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How to Live with Dinosaurs: Ecosystems Across the Mesozoic


Tschopp, Emanuel; Barta, Daniel E; Brinkmann, Winand; Foster, John R; Holwerda, Femke M; Maidment, Susannah C R; Poropat, Stephen F; Scheyer, Torsten M; Sellés, Albert G; Vila, Bernat; Zahner, Marion (2020). How to Live with Dinosaurs: Ecosystems Across the Mesozoic. In: Martinetto, Edoardo; Tschopp, Emanuel; Gastaldo, Robert A. Nature through Time. Springer Textbooks in Earth Sciences, Geography and Environment. Cham: Springer, 209-229.

Abstract

We continue our trip back in time through the Mesozoic, visiting several different ecosystems across the planet. Each of these was strongly influenced by the continental breakup from a single landmass into several tectonic plates and associated landmasses during this period. We will visit localities on several continents, observe how their vertebrate faunas changed over time, and what external factors might have contributed to these differences.

During the Cretaceous, we visit the Iberian Peninsula, where hadrosauroids replaced titanosaurs as the most abundant dinosaur taxon. On the other side of the planet, a succession of geologic formations in Australia shows a gradual change from aquatic to terrestrial faunas resulting from sea-level changes of a now non-existent inland ocean. A visit to two polar ecosystems indicates possible mutual exclusion between amphibians (temnospondyls) and reptiles (crocodylomorphs), because they occupied similar ecological niches. Observing the record of Cretaceous landscapes in what is now Mongolia shows how changes in environment and climate correlate with changes in faunal composition.

Heading back, we check if there are distinct differences in vertebrate diversity in space and time in the Late Jurassic of North America. Then we move south, to Argentina, and back to the Middle and Early Jurassic. Here, we will try to understand where these Late Jurassic faunas originated and what influence the fragmentation of the supercontinent Pangea had on their evolution and diversity. Finally, we will stop our trip in the Late Triassic of Central Europe, examining a typical vertebrate fauna from the time when dinosaurs began their domination of the planet.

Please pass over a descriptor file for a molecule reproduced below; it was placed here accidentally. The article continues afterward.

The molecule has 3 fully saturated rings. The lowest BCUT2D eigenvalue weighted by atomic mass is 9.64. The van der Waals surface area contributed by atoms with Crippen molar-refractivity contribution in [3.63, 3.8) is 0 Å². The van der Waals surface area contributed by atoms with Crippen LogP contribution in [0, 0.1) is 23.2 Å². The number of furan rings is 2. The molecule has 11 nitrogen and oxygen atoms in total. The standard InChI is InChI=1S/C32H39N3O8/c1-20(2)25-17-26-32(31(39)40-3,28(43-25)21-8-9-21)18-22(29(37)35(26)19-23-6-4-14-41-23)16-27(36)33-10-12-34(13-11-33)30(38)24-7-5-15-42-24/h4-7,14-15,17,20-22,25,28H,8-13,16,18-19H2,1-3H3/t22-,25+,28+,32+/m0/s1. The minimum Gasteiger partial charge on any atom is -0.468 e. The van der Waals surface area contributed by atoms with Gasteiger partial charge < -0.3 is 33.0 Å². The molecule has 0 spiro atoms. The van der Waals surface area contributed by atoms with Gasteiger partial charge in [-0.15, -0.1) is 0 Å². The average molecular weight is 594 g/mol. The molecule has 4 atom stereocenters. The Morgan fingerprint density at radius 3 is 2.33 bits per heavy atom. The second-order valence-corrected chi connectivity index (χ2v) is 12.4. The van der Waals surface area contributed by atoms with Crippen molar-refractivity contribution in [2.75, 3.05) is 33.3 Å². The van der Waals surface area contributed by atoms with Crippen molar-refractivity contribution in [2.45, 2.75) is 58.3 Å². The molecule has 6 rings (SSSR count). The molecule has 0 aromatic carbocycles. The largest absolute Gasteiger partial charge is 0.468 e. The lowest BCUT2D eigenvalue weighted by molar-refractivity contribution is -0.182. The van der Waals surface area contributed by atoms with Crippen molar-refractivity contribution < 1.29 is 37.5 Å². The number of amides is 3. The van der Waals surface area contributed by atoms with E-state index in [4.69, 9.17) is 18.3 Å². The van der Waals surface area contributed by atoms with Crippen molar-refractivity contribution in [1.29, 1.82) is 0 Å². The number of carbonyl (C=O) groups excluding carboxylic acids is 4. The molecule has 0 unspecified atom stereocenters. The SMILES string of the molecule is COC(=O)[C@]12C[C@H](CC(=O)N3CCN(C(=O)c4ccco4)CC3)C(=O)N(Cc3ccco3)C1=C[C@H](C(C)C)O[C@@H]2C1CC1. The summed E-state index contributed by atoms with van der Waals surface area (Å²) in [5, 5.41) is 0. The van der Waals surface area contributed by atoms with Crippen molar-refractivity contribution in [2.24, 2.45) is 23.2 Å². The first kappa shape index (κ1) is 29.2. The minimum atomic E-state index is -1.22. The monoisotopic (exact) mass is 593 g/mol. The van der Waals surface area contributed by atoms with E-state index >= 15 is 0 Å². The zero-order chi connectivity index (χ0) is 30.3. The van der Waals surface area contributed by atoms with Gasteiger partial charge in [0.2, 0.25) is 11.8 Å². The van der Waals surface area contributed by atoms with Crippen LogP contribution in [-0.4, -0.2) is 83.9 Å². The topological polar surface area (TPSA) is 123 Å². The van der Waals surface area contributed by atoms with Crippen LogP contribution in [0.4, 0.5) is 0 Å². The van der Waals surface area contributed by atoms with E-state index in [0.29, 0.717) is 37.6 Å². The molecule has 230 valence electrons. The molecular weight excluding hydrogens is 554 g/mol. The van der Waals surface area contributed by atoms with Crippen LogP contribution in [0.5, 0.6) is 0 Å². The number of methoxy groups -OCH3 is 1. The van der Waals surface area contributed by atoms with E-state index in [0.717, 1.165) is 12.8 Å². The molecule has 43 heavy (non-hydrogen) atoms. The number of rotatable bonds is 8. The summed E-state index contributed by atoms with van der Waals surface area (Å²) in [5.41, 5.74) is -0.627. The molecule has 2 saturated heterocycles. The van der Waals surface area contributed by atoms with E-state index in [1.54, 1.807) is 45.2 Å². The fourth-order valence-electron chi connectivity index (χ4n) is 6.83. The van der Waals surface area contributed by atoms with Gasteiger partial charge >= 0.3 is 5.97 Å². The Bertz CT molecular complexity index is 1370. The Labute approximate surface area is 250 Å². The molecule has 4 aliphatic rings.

Abstract

We continue our trip back in time through the Mesozoic, visiting several different ecosystems across the planet. Each of these was strongly influenced by the continental breakup from a single landmass into several tectonic plates and associated landmasses during this period. We will visit localities on several continents, observe how their vertebrate faunas changed over time, and what external factors might have contributed to these differences.

During the Cretaceous, we visit the Iberian Peninsula, where hadrosauroids replaced titanosaurs as the most abundant dinosaur taxon. On the other side of the planet, a succession of geologic formations in Australia shows a gradual change from aquatic to terrestrial faunas resulting from sea-level changes of a now non-existent inland ocean. A visit to two polar ecosystems indicates possible mutual exclusion between amphibians (temnospondyls) and reptiles (crocodylomorphs), because they occupied similar ecological niches. Observing the record of Cretaceous landscapes in what is now Mongolia shows how changes in environment and climate correlate with changes in faunal composition.

Heading back, we check if there are distinct differences in vertebrate diversity in space and time in the Late Jurassic of North America. Then we move south, to Argentina, and back to the Middle and Early Jurassic. Here, we will try to understand where these Late Jurassic faunas originated and what influence the fragmentation of the supercontinent Pangea had on their evolution and diversity. Finally, we will stop our trip in the Late Triassic of Central Europe, examining a typical vertebrate fauna from the time when dinosaurs began their domination of the planet.

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Additional indexing

Item Type:Book Section, refereed, original work
Communities & Collections:07 Faculty of Science > Paleontological Institute and Museum
Dewey Decimal Classification:560 Fossils & prehistoric life
Language:English
Date:2020
Deposited On:18 Feb 2021 07:07
Last Modified:18 Feb 2021 07:11
Publisher:Springer
ISBN:978-3-030-35057-4
OA Status:Closed
Publisher DOI:https://doi.org/10.1007/978-3-030-35058-1_8
Official URL:https://link.springer.com/chapter/10.1007%2F978-3-030-35058-1_8

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